462 F2d 1252 United States v. L Carter

462 F.2d 1252

72-2 USTC P 9523

UNITED STATES of America, Plaintiff-Appellee,
v.
Russell L. CARTER, Defendant-Appellant.

No. 71-1793.

United States Court of Appeals,

Sixth Circuit.

June 29, 1972.

Arnold Morelli, Cincinnati, Ohio, for defendant-appellant.

Robert A. Steinberg, Asst. U. S. Atty., Dayton, Ohio, for plaintiff-appellee; William W. Milligan, U. S. Atty., Dayton, Ohio, on brief.

Before WEICK and EDWARDS, Circuit Judges, and CECIL, Senior Circuit Judge.

EDWARDS, Circuit Judge.

view counter
1

Appellant, a former municipal judge and Ohio budget director, and now a practicing lawyer in Dayton, appeals from a jury conviction in the United States District Court for the Southern District of Ohio, Western Division, on three counts of income tax evasion. The indictment had charged that appellant wilfully attempted to evade payment of income taxes due in 1963, 1964 and 1965 by filing false and fraudulent income tax returns, in violation of 26 U.S.C. Sec. 7201 (1970). Appellant was sentenced to a total of twelve months in prison, with the sentences suspended on payment of a total of $12,000 in fines.

2

A summary of the government's claims in the indictment and in the evidence presented at trial follows:

1963 1964 1965

3

Taxable Income Reported $ 7,527.33 $18,765.49 $ 9,610.33

4

Actual Taxable Income 32,017.86 33,971.20 51,106.28

5

Unreported Taxable Income 24,490.55 15,205.71 41,495.95

6

The government's case was based largely upon the following computation of net worth before and after the taxable periods in question. The government claim was that appellant's beginning net worth (at the end of 1962) was $129,491.51 and at the end of the three year period concerned was $214,194.01.

7

RUSSELL L. CARTER Computation of Unreported Taxable Income Based

On Net Worth and Personal Living Expenses

view counter
8

-------------------------------------------------------------------------------
ASSETS                      12-31      12-31 1963      12-31 1964    12-31 1965
                             1962
                        ---------  --------------  --------------  ------------
Cash on Hand            $ 1,000.-      $ 1,000.00      $ 1,000.00    $ 1,000.00
                               00
Cash in Banks
 Checking Accounts       2,556.79          167.56          356.06        264.57
 Savings Accounts       90,897.58      121,770.04      122,001.00    131,601.17
BondsSeries E          15,000.00       15,000.00       30,000.00     30,000.00
Stocks and Notes         2,983.72        1,983.72          983.72     13,487.50
  Receivable
Real Estate              9,386.92        9,386.92        9,386.92     51,886.92
Business Equipment       5,700.00        5,700.00        5,700.00      5,700.00
Automobiles              9,428.49        4,950.00        6,854.70      8,554.70
                        ---------  --------------  --------------  ------------
 TOTAL ASSETS           $136,953-     $159,958.24     $176,282.40   $242,494.86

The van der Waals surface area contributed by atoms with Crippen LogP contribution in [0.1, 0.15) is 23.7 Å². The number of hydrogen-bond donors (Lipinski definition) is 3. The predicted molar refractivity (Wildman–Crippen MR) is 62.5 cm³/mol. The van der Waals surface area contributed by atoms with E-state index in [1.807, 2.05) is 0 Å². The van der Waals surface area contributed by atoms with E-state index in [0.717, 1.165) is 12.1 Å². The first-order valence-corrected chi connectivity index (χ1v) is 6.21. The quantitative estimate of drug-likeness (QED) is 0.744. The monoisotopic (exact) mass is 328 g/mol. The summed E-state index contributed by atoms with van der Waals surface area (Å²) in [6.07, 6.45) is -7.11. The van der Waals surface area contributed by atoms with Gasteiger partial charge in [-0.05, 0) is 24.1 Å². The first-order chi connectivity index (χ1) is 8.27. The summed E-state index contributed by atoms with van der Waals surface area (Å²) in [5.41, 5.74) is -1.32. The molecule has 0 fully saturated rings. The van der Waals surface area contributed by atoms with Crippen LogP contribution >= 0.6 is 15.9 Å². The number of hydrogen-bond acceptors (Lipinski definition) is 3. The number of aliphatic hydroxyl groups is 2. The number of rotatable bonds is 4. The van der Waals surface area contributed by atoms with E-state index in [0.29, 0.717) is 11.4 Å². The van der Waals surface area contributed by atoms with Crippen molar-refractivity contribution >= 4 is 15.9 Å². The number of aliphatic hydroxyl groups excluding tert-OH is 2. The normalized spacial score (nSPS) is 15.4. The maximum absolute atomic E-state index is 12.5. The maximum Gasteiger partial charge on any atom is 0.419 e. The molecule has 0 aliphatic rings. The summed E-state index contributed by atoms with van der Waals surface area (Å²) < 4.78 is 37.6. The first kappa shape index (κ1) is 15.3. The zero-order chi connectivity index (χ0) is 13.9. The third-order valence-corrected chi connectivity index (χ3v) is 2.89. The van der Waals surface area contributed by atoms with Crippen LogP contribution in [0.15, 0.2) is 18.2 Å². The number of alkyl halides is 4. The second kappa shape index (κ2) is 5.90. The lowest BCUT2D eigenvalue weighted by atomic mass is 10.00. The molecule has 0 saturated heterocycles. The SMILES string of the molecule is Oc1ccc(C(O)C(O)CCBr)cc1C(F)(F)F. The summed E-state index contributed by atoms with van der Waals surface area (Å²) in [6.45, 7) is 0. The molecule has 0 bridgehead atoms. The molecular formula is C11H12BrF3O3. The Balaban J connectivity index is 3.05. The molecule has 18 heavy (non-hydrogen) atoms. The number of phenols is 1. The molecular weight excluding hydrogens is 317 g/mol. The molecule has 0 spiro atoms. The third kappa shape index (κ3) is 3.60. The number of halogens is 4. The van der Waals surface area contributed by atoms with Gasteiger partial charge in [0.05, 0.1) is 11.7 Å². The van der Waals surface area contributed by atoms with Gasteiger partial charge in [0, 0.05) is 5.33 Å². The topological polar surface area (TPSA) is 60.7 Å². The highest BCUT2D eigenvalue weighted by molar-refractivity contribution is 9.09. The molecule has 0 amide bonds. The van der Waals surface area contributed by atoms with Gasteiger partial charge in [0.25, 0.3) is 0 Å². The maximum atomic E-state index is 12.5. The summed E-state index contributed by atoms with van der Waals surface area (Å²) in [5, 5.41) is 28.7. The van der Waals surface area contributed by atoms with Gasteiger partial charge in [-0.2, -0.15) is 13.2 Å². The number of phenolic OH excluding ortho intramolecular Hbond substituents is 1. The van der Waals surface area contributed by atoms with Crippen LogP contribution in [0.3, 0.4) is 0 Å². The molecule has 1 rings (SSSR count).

.50
                        ---------  --------------  --------------  ------------
LIABILITIES
Mortgages and Loans     $    402-     $     49.93           $ -0-   $ 22,260.00
  Payable                     .88
Allowance for             7,059.-        5,105.90        4,089.00      6,040.85
  Depreciation                 11
                        ---------  --------------  --------------  ------------
 TOTAL LIABILITIES      $  7,461-     $  5,155.83     $  4,089.00   $ 28,300.85
                              .99
                        ---------  --------------  --------------  ------------
NET WORTH               $129,491-     $154,802.41     $172,193.40   $214,194.01
                              .51
                        ---------
                        ---------
Beginning Net Worth                  (129,491.51)    (154,802.41)  (172,193.40)
                                   --------------  --------------  ------------
 Increase in Net Worth                $ 25,310.90     $ 17,390.99   $ 42,000.61
Personal Living                         12,646.61       22,303.34     16,283.63
  Expenses
Adjustments to Net                     (1,144.97)        (861.14)    (1,039.21)
  Worth
                                   --------------  --------------  ------------
Adjusted Gross Income                 $ 36,182.54     $ 38,833.19   $ 57,245.03
Deductions                             (2,394.66)      (2,461.99)    (3,738.75)
Exemptions                             (2,400.00)      (2,400.00)    (2,400.00)
                                   --------------  --------------  ------------
 Taxable Income                       $ 32,017.88     $ 33,971.20   $ 51,106.28
  Corrected
 Taxable Income                        (7,527.33)     (18,765.49)    (9,610.33)
  Reported
                                   --------------  --------------  ------------
 Unreported Taxable                   $ 24,490.55     $ 15,205.71   $ 41,495.95
  Income
9

-------------- -------------- ------------

10

-------------- -------------- ------------

11